But I need to get myself out of this tunnel I've dug for myself! I've argued, in short, that women in the academy are constructed as Other by others -- and the premiere strategy is to "get down" and get personal. What makes the anecdotes of the genders different in academia is how gender differences get constructed. Gender is socially constructed. And the way in which it is constructed gets quite personal for women in the academy.
The practical implications? As I've implied, all aspects of women's experience at the university are affected. There's a whole woman-oriented literature -- hot off the press -- demonstrating just how poorly women have fared (still fare!) in terms of full-time appointments, full professorial appointments, laurels for research, perks, privileges, power, etc.... It affects more than pay and promotion. As we know, the general climate at the university is subtly or blatantly, inhospitable to women, especially for those involved in women studies or women-oriented scholarship.
This taints teacher-student relationships and collegial relationships. Who wants her or his prestige or respectability to be threatened by a person who is marginalized herself in the community?
In an attempt to mitigate the sheer awfulness of this situation, I've read and heard others maintain this: Well, this inhospitable university environment sets up a "creative tension." Women produce good scholarship not just in spite of the inhospitality, but in sheer spite of it. This reasoning -- I believe -- is perverse. The human spirit does indeed always rise to the challenge, but women academics would fare much better -- I'm certain -- in fully supportive environments.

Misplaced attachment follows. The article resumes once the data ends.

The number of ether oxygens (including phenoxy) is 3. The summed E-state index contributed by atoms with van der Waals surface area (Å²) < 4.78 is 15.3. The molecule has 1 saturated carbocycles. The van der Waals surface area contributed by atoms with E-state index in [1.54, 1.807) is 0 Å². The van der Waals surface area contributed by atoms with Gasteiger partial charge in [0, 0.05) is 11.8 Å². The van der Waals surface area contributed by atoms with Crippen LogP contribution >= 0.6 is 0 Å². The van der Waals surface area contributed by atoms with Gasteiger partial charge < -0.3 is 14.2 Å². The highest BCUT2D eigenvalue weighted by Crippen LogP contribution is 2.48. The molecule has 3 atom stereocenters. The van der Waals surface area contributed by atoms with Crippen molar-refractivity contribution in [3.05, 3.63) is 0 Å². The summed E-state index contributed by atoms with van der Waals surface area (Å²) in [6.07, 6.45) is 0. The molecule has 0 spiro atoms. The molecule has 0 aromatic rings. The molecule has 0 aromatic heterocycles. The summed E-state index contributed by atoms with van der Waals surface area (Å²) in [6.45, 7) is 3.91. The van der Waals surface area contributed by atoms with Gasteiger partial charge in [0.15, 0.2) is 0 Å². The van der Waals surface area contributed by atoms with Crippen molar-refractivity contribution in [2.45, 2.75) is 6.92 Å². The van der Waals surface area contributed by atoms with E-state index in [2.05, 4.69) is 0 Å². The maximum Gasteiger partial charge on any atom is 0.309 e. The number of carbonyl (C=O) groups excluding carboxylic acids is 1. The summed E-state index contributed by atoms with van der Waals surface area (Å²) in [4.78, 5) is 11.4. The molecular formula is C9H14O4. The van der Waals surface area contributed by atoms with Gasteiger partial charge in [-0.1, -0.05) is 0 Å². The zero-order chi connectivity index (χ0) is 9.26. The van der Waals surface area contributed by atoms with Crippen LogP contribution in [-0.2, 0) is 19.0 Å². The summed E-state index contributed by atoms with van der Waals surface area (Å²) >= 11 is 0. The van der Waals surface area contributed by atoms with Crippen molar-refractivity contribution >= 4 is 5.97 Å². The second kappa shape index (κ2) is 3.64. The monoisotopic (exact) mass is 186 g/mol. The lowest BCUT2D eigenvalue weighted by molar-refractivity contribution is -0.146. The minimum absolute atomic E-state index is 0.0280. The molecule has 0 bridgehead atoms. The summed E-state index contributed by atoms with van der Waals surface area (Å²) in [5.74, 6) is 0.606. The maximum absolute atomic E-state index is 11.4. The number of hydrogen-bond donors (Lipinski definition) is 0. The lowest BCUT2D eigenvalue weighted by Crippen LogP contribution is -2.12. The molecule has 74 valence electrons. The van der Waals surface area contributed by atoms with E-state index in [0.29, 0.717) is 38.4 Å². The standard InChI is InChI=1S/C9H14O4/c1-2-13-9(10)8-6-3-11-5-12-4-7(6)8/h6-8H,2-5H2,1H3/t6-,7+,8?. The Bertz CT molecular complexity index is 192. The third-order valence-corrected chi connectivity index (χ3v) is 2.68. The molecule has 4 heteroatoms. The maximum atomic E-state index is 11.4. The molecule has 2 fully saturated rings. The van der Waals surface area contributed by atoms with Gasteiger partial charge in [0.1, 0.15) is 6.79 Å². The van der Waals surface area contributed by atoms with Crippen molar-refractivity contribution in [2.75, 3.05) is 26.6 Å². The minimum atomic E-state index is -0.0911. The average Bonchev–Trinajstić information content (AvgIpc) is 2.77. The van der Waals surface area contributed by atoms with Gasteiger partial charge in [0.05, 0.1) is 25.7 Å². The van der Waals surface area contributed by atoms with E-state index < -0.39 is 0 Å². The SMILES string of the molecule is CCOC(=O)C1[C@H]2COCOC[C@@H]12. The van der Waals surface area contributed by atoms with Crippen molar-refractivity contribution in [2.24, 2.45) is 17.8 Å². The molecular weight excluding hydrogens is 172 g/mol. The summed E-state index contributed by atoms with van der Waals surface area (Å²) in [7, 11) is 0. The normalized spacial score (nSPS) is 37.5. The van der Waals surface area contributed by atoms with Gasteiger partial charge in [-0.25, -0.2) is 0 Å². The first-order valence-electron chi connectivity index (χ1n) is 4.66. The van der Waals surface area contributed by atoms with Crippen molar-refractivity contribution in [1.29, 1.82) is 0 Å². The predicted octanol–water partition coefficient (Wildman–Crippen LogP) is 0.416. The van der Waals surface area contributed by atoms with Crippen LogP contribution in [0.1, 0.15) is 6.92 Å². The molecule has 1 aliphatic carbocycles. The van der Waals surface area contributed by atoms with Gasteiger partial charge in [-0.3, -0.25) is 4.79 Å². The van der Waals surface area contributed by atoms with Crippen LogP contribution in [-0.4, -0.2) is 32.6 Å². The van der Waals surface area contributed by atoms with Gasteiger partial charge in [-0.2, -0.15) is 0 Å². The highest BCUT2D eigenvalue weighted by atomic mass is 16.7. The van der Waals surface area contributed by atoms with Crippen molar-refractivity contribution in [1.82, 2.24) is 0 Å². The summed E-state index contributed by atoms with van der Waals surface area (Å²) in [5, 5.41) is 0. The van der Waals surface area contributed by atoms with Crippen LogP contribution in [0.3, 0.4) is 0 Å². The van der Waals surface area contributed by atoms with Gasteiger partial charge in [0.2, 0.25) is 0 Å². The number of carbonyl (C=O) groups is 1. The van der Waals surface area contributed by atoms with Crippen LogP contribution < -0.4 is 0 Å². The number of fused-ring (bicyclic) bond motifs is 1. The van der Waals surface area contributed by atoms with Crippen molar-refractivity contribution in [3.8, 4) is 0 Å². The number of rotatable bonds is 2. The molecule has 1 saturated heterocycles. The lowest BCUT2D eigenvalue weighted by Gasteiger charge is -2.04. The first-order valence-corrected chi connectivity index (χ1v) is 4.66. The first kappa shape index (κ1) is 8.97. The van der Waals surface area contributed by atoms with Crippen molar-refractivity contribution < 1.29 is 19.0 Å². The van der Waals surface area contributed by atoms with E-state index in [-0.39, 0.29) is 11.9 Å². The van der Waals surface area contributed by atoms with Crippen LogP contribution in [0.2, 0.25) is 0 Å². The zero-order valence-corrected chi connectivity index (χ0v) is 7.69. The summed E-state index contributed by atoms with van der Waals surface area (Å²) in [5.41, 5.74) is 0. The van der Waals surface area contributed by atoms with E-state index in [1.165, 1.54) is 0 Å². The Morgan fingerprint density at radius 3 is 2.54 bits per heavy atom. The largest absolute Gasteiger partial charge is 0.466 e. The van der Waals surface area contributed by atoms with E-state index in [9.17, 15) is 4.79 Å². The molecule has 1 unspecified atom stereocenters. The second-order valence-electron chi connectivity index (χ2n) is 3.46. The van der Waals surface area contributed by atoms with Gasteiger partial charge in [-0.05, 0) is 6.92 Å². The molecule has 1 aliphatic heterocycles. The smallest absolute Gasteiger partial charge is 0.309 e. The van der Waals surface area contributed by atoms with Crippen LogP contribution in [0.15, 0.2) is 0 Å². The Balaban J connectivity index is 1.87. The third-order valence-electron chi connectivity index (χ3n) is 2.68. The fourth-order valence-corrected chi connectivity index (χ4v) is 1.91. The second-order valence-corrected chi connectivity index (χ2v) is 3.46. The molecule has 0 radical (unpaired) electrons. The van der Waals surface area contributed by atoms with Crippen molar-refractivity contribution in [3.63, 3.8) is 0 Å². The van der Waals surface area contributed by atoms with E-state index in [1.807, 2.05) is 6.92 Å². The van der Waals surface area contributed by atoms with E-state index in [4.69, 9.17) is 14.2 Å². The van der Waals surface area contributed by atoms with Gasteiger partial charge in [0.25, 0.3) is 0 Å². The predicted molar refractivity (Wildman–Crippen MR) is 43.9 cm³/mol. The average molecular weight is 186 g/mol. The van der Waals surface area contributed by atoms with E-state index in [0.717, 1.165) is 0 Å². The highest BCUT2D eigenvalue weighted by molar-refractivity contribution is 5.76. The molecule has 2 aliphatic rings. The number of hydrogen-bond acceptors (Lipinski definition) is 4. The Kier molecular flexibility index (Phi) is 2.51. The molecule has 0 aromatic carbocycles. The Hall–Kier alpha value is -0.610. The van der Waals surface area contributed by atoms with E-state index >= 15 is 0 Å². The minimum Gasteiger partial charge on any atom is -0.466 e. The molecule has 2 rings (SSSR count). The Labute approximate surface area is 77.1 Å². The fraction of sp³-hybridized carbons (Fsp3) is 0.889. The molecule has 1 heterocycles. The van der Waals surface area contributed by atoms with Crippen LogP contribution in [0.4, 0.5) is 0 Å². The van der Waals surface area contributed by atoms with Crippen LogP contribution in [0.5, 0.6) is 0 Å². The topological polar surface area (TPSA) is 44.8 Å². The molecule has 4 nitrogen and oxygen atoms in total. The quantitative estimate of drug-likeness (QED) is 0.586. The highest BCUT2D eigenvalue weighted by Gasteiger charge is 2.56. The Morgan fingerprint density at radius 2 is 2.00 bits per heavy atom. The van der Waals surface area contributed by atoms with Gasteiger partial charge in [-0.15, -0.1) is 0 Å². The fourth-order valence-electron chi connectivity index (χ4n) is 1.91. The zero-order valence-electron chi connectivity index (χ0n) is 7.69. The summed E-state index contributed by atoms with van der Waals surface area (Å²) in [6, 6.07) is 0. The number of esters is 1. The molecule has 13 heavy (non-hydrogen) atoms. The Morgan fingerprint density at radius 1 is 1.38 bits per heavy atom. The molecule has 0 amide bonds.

Apart from these unhappy implications, some of the theoretical issues interest me. I'd like to suggest two such issues.
First, the stories of the lexicographer and the entomologist make clear this message: not any of us can separate the personal from the professional -- men or women, overtly or covertly. And we shouldn't deceive ourselves into thinking we can. All our dealings -- with colleagues, with students, with administrators, with texts -- are highly affective, highly personal, highly political. Life at the academy is highly charged! We have our attractions and our distractions. We are impelled, compelled, not to mention -- repelled, sometimes expelled. When we sit across meeting tables from colleagues we have headaches and heartaches. Personal family issues crowd in on us. We have our fears and our fantasies. And all of these are pushing and pulling on our professional lives. This is the human condition, not the woman condition. We all have our secrets, our ecstasies, our emergencies, our tunnels, our terrors. What condition did that lexicographer have? Fear of life in public, in open-spaces? It happens when the personal and professional are kept artificially separate.